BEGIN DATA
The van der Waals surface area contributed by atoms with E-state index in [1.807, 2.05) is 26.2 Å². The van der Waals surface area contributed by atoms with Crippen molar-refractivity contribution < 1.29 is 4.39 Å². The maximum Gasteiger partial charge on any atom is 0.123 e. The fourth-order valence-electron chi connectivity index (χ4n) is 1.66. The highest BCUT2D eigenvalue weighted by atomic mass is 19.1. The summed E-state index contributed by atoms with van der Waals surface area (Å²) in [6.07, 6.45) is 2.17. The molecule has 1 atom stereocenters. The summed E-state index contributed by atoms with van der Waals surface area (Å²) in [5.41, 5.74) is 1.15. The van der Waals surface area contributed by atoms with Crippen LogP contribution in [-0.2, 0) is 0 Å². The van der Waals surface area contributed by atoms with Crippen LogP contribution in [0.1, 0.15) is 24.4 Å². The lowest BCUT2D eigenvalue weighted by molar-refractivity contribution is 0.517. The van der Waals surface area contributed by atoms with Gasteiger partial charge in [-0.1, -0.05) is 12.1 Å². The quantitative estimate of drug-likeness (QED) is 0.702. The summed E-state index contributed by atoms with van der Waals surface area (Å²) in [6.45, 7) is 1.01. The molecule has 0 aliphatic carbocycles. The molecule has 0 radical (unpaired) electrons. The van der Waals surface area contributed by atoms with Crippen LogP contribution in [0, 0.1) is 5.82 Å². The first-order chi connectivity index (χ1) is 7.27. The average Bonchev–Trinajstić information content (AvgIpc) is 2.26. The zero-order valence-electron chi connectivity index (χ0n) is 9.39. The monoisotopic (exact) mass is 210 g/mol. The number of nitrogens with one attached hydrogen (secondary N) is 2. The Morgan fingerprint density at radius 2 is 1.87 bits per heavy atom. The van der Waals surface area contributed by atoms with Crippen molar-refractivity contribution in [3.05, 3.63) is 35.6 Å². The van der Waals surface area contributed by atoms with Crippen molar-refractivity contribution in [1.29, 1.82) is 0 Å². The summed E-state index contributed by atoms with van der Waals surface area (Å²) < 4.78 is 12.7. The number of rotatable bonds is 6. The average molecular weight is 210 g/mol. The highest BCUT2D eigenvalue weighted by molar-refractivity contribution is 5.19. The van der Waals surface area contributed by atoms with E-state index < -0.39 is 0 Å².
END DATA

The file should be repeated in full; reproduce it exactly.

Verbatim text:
The van der Waals surface area contributed by atoms with E-state index in [1.807, 2.05) is 26.2 Å². The van der Waals surface area contributed by atoms with Crippen molar-refractivity contribution < 1.29 is 4.39 Å². The maximum Gasteiger partial charge on any atom is 0.123 e. The fourth-order valence-electron chi connectivity index (χ4n) is 1.66. The highest BCUT2D eigenvalue weighted by atomic mass is 19.1. The summed E-state index contributed by atoms with van der Waals surface area (Å²) in [6.07, 6.45) is 2.17. The molecule has 1 atom stereocenters. The summed E-state index contributed by atoms with van der Waals surface area (Å²) in [5.41, 5.74) is 1.15. The van der Waals surface area contributed by atoms with Crippen LogP contribution in [-0.2, 0) is 0 Å². The van der Waals surface area contributed by atoms with Crippen LogP contribution in [0.1, 0.15) is 24.4 Å². The lowest BCUT2D eigenvalue weighted by molar-refractivity contribution is 0.517. The van der Waals surface area contributed by atoms with Gasteiger partial charge in [-0.1, -0.05) is 12.1 Å². The quantitative estimate of drug-likeness (QED) is 0.702. The summed E-state index contributed by atoms with van der Waals surface area (Å²) in [6.45, 7) is 1.01. The molecule has 0 aliphatic carbocycles. The molecule has 0 radical (unpaired) electrons. The van der Waals surface area contributed by atoms with Crippen LogP contribution in [0, 0.1) is 5.82 Å². The first-order chi connectivity index (χ1) is 7.27. The average Bonchev–Trinajstić information content (AvgIpc) is 2.26. The zero-order valence-electron chi connectivity index (χ0n) is 9.39. The monoisotopic (exact) mass is 210 g/mol. The number of nitrogens with one attached hydrogen (secondary N) is 2. The Morgan fingerprint density at radius 2 is 1.87 bits per heavy atom. The van der Waals surface area contributed by atoms with Crippen molar-refractivity contribution in [3.05, 3.63) is 35.6 Å². The van der Waals surface area contributed by atoms with Crippen molar-refractivity contribution in [1.29, 1.82) is 0 Å². The summed E-state index contributed by atoms with van der Waals surface area (Å²) < 4.78 is 12.7. The number of rotatable bonds is 6. The average molecular weight is 210 g/mol. The highest BCUT2D eigenvalue weighted by molar-refractivity contribution is 5.19. The van der Waals surface area contributed by atoms with E-state index < -0.39 is 0 Å².